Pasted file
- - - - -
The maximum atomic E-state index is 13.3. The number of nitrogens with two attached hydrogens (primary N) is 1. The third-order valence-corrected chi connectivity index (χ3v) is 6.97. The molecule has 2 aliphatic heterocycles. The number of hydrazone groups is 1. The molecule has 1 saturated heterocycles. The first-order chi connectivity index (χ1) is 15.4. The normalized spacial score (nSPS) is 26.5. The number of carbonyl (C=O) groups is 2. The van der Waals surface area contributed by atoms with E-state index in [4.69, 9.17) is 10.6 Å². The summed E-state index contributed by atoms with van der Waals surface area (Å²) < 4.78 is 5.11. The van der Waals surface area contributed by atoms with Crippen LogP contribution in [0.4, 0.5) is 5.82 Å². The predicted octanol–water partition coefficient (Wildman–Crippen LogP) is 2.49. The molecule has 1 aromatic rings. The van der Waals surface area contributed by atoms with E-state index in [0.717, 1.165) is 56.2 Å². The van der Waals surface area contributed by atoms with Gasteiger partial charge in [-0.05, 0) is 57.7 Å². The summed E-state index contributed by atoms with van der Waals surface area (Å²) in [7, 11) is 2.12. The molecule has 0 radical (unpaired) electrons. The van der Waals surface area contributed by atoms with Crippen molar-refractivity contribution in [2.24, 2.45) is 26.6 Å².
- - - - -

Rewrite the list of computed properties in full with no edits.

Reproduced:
The maximum atomic E-state index is 13.3. The number of nitrogens with two attached hydrogens (primary N) is 1. The third-order valence-corrected chi connectivity index (χ3v) is 6.97. The molecule has 2 aliphatic heterocycles. The number of hydrazone groups is 1. The molecule has 1 saturated heterocycles. The first-order chi connectivity index (χ1) is 15.4. The normalized spacial score (nSPS) is 26.5. The number of carbonyl (C=O) groups is 2. The van der Waals surface area contributed by atoms with E-state index in [4.69, 9.17) is 10.6 Å². The summed E-state index contributed by atoms with van der Waals surface area (Å²) < 4.78 is 5.11. The van der Waals surface area contributed by atoms with Crippen LogP contribution in [0.4, 0.5) is 5.82 Å². The predicted octanol–water partition coefficient (Wildman–Crippen LogP) is 2.49. The molecule has 1 aromatic rings. The van der Waals surface area contributed by atoms with E-state index in [0.717, 1.165) is 56.2 Å². The van der Waals surface area contributed by atoms with Gasteiger partial charge in [-0.05, 0) is 57.7 Å². The summed E-state index contributed by atoms with van der Waals surface area (Å²) in [7, 11) is 2.12. The molecule has 0 radical (unpaired) electrons. The van der Waals surface area contributed by atoms with Crippen molar-refractivity contribution in [2.24, 2.45) is 26.6 Å².